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«The Brownies’ Book»: Inspiring Racial Pride in African-American Children


Christina Schäffer

‘The Brownies’ Book:’ Inspiring Racial Pride in African-American Children offers a descriptive analysis and interpretation of America’s first magazine for young African-Americans. Published by W.E.B. Du Bois in cooperation with Jessie Fauset and Augustus Granville Dill, the monthly hoped to foster a new African-American identity by (re)connecting «the children of the sun» with Africa, by turning them into proud Americans, and by educating them to be global citizens. The editors turned the crow into a positive symbol of blackness and provided photographs which proved that «black is beautiful» to increase the self-esteem of black youths. The magazine was a harbinger of the Harlem Renaissance and served as a creative outlet for many African-American writers and artists, among them many women.


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4 Countering White Supremacist Attitudes: The Construction of New Images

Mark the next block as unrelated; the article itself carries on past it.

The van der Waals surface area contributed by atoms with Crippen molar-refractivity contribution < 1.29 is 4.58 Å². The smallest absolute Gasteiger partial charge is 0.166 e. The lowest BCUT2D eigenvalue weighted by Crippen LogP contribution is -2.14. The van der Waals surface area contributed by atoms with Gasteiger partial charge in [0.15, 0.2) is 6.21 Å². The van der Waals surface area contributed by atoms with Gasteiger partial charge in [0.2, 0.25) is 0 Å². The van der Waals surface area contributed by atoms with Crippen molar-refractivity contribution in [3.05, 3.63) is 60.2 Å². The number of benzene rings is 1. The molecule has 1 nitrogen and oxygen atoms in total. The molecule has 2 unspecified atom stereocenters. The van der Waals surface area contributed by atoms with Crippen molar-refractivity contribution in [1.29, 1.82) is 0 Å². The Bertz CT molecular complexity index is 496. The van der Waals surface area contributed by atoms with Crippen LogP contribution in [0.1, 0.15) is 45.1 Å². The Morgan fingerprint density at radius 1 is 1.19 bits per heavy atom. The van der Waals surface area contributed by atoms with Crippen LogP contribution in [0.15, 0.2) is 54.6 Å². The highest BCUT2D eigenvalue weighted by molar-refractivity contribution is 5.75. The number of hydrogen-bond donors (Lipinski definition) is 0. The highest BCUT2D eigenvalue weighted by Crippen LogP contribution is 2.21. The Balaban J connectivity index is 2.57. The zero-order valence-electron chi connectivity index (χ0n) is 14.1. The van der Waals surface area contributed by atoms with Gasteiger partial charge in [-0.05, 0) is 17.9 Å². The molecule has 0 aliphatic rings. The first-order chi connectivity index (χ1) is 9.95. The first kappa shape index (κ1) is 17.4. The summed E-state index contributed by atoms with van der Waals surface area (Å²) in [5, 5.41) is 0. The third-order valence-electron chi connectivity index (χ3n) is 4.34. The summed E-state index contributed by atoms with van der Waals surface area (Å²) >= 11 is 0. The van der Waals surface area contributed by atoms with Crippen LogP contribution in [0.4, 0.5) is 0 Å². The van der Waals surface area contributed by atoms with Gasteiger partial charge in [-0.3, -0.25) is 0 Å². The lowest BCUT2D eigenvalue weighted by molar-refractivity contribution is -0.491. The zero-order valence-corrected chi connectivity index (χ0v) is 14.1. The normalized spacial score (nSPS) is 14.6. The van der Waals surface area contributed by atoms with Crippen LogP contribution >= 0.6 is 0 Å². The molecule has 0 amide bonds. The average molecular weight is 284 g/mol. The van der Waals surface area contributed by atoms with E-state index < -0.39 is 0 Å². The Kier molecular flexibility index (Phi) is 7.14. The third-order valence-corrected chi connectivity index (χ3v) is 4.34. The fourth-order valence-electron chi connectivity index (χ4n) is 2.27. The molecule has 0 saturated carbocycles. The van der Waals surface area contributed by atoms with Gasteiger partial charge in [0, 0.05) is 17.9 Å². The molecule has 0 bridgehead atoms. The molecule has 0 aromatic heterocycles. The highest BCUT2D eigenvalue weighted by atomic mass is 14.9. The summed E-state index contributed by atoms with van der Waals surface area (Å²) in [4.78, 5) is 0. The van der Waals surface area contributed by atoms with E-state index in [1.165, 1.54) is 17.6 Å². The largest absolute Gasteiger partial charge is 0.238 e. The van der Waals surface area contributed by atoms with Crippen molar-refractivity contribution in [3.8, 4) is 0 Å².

4.1 Racial Discourse in Literature for Children She does not know Her beauty, She thinks her brown body Has no glory. If she could dance Under palm trees And see her image in the river She would know. But there are no palm trees On the street, And dish water gives back no images.416 Images are crucial to the development of a self-concept, but, as mentioned earlier, virtually the entire reading material which was available when Du Bois published The Brownies’ Book was designed for the use of white boys and girls. As a consequence, black children hardly ever appeared in books for the young, and if they were included, they had to look at distorted pictures which were constructed by the white members of society who tried to enforce their cultural supremacy upon African-Americans. 417 Ethnocentric perspectives, the tendency to view alien 416 Waring Cuney, “No Images,” Golden Slippers: An Anthology of Negro Poetry for Young Readers, comp. Arna Bontemps (1941; New York: Harper, 1982, print) 28. 417 In a few cases, Blacks managed to publish books for children even before Du Bois launched his periodical; not all of them necessarily also included black characters, though (See Footnote 57). For the time of the publication of The Brownies’ Book, there is no specific data available on the quantity of books with black characters. The first research project which dealt with this question was conducted by Nancy Larrick in 1965. She found out that of the 5, 206 children’s books...

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